I’ve just finished my first week out here in Salt Lake City, Utah, working as an Intern Process Engineer at the Bingham Canyon Copper Mine with Rio Tinto.
They have given me this fantastic opportunity to gain practical experience of the mining industry to complement my Chemical Engineering studies at Imperial College.
Situated in Salt Lake Valley, the surrounding mountains provide Salt Lake City with a stunning backdrop on both the eastern and western sides. The picture was taken north of Downtown Salt Lake City and gives a view down through the whole valley. The Bingham Canyon Mine is situated to the right of this picture, approximately 18 miles away, and on that clear day it could be seen with the naked eye.
The Bingham Canyon Mine has been in operation since 1906 and is one of the most productive mines in the world. The mine has produced over seventeen million tons of copper, and the open pit is now over half a mile deep. My work at the mine is based at the Chalcopyrite Heap Leaching Plant, aiming to deliver value from lower grade ores.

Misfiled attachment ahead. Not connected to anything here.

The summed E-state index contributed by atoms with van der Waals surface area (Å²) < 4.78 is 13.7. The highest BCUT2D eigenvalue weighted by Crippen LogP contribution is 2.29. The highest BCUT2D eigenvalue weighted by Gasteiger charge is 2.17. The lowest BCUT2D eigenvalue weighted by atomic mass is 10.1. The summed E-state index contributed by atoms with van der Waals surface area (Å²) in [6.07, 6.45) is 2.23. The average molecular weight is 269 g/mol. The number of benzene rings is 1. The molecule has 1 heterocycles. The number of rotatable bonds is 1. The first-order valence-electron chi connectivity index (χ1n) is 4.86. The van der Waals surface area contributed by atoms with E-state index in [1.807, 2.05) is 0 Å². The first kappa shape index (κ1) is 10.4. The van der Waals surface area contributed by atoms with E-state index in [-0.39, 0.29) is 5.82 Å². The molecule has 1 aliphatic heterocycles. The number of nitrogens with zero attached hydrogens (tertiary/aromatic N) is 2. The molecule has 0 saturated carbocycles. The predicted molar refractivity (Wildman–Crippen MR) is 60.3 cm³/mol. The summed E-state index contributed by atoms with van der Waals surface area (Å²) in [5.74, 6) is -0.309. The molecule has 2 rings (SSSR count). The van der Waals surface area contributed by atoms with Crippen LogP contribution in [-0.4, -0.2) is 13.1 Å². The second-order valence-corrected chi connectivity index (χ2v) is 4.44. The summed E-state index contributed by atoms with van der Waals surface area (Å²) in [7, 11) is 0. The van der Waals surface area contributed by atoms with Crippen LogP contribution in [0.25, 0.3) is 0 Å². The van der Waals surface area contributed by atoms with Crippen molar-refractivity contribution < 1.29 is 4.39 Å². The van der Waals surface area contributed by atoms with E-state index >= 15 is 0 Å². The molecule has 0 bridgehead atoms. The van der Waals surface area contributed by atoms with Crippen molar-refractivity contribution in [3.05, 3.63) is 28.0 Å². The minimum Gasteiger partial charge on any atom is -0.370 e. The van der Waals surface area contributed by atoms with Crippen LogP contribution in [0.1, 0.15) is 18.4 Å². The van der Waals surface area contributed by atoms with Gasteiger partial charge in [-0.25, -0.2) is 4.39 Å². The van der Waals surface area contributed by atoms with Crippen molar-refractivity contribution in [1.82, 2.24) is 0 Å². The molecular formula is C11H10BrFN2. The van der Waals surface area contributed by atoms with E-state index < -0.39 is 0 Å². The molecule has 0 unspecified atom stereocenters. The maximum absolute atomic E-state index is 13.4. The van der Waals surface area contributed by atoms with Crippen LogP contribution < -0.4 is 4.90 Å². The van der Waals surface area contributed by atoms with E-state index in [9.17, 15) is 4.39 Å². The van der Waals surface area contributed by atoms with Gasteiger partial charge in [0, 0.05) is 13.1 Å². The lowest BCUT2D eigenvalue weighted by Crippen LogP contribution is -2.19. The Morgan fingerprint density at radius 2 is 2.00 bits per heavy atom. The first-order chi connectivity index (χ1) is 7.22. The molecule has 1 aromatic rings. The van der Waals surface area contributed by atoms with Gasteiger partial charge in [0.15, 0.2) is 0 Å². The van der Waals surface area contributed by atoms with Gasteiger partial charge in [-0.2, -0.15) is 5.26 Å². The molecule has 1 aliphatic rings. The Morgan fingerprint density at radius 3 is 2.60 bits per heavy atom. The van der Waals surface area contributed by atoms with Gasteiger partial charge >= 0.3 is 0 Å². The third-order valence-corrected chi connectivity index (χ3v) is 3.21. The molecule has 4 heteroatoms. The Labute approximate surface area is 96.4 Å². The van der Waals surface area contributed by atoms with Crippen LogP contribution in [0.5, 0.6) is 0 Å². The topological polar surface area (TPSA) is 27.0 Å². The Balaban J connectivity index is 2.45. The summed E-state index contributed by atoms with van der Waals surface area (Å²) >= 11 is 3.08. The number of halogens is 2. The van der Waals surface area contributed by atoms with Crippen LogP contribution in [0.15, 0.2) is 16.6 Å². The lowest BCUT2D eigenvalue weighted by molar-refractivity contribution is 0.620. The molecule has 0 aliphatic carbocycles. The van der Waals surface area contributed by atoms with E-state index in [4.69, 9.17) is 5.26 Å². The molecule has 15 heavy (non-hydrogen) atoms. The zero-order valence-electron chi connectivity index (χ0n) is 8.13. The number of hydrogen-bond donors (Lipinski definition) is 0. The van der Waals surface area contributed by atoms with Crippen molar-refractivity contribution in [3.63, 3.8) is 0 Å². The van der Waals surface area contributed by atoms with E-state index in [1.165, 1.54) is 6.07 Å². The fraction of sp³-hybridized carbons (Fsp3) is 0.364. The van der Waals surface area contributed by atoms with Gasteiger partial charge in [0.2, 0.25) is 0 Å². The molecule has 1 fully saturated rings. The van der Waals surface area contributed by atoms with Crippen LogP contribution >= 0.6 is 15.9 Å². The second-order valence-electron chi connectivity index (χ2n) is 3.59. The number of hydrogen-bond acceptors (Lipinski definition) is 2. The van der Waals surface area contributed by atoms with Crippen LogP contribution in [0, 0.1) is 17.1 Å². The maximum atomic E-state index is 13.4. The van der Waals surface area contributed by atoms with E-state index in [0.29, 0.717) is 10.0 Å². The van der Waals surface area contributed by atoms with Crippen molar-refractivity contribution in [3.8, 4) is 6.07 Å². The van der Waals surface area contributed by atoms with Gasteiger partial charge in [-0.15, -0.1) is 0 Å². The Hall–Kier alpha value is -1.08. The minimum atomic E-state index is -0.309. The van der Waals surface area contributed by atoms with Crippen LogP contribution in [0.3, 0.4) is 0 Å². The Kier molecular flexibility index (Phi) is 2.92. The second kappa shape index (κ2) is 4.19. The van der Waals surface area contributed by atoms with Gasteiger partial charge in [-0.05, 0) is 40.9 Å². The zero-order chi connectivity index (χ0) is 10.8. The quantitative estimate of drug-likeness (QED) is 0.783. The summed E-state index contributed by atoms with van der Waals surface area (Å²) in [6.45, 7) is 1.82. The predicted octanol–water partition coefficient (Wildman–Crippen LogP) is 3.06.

In short, we take a heap of ore containing relatively small amounts of copper and pour sulphuric acid over it, to try and extract as much of the copper as possible. During my first week at work, I was required to attend a Mine Safety Training Course provided by the Mine Safety and Health Administration (MSHA).
MSHA is a federal body here in the USA that works to ensure the safe operation of all mines within the States. After the three days of training I was rewarded with the three certificates below and am now able to work at Metal, Non-Metal and Coal Surface Mine operations here in the USA. (Subject to further on-site task specific training, of course!)
Rio Tinto have provided me with a rental car, well… a truck (see picture), during my time here in Salt Lake City, which has been very useful for getting around and exploring the Valley.
Last weekend a friend came to visit me and together we headed up to the Wasatch Mountains in the Big Cottonwood Canyon (on the eastern side of the valley) and ate at a great seafood boil restaurant called Bucket o’ Crawfish!
Next week at work I will be analysing drill sample data obtained from the heap. I will also be starting some work on bacterial adaptation and scale-up processes. I will keep you updated on how that all develops in due course!